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This book centers around the Metropolitan Museum of Art’s preeminent collection of embroidered objects from England’s late Tudor and Stuart eras. These seventeenth-century embroideries, some eighty works in all, include samplers, gloves, headgear, purses, raised work panels, boxes and mirrors, portrait miniatures, lavishly embroidered Bibles, and a spectacular burse made to hold the Great Seal of England. In a series of essays the book explores the important role of embroidery in the history of textiles and decorative arts and also offers new insight into the role of women in the production of decorative arts. Expert scholars discuss embroidered furnishings, fashion accessories, biblical narratives, and pastoral imagery, to create a superb and comprehensive overview of embroidery during this tumultuous period in English history.
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Melinda Watt is assistant curator, Department of European Sculpture and Decorative Arts, The Metropolitan Museum of Art. Andrew Morrall is professor, Bard Graduate Center. He specializes in Early Modern Northern European fine and applied arts.Review:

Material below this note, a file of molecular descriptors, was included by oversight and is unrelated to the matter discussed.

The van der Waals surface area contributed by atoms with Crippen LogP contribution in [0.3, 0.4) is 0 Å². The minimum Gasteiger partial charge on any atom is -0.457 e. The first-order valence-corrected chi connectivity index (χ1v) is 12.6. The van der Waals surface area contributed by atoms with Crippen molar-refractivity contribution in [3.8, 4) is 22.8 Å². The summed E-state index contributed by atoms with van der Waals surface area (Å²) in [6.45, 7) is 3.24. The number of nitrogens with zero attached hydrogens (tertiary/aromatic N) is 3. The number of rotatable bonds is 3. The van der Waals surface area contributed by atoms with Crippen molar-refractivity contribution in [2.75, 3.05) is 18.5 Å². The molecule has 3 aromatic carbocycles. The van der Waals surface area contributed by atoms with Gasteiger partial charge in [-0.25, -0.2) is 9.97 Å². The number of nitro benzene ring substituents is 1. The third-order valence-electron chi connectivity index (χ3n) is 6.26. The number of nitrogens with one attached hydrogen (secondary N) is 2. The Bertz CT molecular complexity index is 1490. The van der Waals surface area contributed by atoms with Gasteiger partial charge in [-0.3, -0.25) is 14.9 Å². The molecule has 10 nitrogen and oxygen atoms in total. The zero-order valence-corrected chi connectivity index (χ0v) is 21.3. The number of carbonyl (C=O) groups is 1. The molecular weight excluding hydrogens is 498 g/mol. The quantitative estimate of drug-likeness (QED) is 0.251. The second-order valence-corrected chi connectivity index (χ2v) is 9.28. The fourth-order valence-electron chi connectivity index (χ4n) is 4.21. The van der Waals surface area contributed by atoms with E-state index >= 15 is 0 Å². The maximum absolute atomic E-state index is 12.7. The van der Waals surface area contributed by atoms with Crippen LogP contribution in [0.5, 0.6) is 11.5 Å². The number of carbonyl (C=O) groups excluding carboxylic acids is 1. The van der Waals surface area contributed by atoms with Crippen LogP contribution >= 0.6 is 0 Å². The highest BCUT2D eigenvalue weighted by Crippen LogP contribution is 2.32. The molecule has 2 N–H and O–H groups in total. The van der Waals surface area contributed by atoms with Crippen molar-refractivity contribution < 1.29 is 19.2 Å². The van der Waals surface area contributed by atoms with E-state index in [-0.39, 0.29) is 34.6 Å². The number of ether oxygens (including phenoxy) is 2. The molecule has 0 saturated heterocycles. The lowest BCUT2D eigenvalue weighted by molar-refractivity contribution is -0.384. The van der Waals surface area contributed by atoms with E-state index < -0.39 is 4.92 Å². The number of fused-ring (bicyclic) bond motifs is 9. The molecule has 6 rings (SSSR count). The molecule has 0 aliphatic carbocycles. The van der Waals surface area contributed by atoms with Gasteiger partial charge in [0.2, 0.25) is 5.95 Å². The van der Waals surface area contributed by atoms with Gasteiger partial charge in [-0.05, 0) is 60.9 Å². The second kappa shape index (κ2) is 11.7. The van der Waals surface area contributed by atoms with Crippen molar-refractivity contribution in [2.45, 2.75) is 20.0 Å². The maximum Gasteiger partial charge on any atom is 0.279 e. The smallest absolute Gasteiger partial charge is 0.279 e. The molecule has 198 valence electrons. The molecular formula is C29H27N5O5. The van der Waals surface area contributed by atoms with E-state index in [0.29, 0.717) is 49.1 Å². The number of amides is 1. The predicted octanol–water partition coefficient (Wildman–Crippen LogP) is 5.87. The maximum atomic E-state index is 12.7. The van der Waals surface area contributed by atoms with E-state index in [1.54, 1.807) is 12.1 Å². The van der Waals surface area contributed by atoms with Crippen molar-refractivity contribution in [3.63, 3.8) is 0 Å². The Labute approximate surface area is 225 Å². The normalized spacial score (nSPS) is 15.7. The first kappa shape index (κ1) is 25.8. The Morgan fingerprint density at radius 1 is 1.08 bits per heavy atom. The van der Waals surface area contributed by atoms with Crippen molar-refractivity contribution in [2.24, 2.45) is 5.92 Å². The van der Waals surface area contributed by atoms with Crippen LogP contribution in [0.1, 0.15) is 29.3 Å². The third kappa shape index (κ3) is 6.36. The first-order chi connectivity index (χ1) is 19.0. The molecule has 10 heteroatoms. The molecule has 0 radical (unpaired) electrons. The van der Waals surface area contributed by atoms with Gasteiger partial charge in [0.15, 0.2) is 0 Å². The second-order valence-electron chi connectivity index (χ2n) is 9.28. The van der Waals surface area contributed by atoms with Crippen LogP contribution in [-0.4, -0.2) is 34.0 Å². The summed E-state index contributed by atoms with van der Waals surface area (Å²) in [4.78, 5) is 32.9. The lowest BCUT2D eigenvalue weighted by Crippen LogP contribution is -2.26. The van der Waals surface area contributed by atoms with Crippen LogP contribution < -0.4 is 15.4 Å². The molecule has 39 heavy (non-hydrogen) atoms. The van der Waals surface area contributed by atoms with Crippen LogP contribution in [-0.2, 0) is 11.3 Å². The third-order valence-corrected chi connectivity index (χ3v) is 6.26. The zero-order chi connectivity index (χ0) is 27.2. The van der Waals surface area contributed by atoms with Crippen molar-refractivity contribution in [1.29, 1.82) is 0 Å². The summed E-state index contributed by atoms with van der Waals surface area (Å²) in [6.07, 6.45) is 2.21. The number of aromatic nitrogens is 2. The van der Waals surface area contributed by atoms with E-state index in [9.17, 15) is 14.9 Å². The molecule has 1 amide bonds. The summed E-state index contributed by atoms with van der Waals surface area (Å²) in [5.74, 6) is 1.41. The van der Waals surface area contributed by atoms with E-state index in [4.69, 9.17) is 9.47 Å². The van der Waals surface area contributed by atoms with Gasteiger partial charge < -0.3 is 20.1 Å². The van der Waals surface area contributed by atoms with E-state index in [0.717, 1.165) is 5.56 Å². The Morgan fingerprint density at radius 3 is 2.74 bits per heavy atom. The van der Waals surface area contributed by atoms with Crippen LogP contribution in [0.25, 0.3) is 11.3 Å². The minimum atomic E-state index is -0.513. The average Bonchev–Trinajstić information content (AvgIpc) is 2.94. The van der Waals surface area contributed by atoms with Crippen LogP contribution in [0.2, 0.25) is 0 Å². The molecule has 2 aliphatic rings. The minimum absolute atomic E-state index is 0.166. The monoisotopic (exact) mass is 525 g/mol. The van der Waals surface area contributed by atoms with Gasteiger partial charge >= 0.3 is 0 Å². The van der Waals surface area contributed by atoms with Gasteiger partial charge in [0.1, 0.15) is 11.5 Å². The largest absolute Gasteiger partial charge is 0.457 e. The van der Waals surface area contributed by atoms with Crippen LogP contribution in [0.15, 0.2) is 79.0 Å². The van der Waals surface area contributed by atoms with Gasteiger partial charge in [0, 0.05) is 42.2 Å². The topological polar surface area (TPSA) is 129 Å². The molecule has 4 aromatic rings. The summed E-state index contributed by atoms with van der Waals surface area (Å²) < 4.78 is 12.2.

“. . . has energized what was . . . a dormant subject. . . . It offers new insight into the role of women in the decorative arts . . . [A] scholarly work; it includes a table of chronological English constitutional history, and for embroiderers the essential glossary of stitches.” — Esther Fitzgerald, Selvedge (Esther Fitzgerald Selvedge)
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Book Description Bard Center, 2009. Hardcover. Condition: New. Never used!. Seller Inventory # P11030012967X